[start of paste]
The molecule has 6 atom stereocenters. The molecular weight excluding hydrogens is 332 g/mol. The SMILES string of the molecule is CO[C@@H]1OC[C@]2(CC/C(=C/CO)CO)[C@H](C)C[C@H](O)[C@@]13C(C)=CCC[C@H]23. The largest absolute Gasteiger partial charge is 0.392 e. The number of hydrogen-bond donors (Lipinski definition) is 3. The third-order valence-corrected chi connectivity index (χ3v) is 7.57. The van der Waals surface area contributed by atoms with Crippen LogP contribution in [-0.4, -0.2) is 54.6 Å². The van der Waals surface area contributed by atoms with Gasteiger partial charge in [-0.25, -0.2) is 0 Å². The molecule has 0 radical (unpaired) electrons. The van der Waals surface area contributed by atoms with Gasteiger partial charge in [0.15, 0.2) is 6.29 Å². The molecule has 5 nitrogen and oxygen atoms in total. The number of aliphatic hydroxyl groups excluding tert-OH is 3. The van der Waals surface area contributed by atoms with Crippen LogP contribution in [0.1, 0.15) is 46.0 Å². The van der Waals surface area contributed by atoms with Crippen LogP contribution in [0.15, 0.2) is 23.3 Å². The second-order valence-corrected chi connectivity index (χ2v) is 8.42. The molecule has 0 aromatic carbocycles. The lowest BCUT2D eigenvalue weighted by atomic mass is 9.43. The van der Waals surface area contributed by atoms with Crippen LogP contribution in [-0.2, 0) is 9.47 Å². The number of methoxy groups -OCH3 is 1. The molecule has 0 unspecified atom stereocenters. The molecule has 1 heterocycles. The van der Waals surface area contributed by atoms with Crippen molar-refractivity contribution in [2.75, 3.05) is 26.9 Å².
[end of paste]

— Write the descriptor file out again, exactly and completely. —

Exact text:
The molecule has 6 atom stereocenters. The molecular weight excluding hydrogens is 332 g/mol. The SMILES string of the molecule is CO[C@@H]1OC[C@]2(CC/C(=C/CO)CO)[C@H](C)C[C@H](O)[C@@]13C(C)=CCC[C@H]23. The largest absolute Gasteiger partial charge is 0.392 e. The number of hydrogen-bond donors (Lipinski definition) is 3. The third-order valence-corrected chi connectivity index (χ3v) is 7.57. The van der Waals surface area contributed by atoms with Crippen LogP contribution in [-0.4, -0.2) is 54.6 Å². The van der Waals surface area contributed by atoms with Gasteiger partial charge in [-0.25, -0.2) is 0 Å². The molecule has 0 radical (unpaired) electrons. The van der Waals surface area contributed by atoms with Gasteiger partial charge in [0.15, 0.2) is 6.29 Å². The molecule has 5 nitrogen and oxygen atoms in total. The number of aliphatic hydroxyl groups excluding tert-OH is 3. The van der Waals surface area contributed by atoms with Crippen LogP contribution in [0.1, 0.15) is 46.0 Å². The van der Waals surface area contributed by atoms with Crippen LogP contribution in [0.15, 0.2) is 23.3 Å². The second-order valence-corrected chi connectivity index (χ2v) is 8.42. The molecule has 0 aromatic carbocycles. The lowest BCUT2D eigenvalue weighted by atomic mass is 9.43. The van der Waals surface area contributed by atoms with Crippen LogP contribution in [-0.2, 0) is 9.47 Å². The number of methoxy groups -OCH3 is 1. The molecule has 0 unspecified atom stereocenters. The molecule has 1 heterocycles. The van der Waals surface area contributed by atoms with Crippen molar-refractivity contribution in [2.75, 3.05) is 26.9 Å².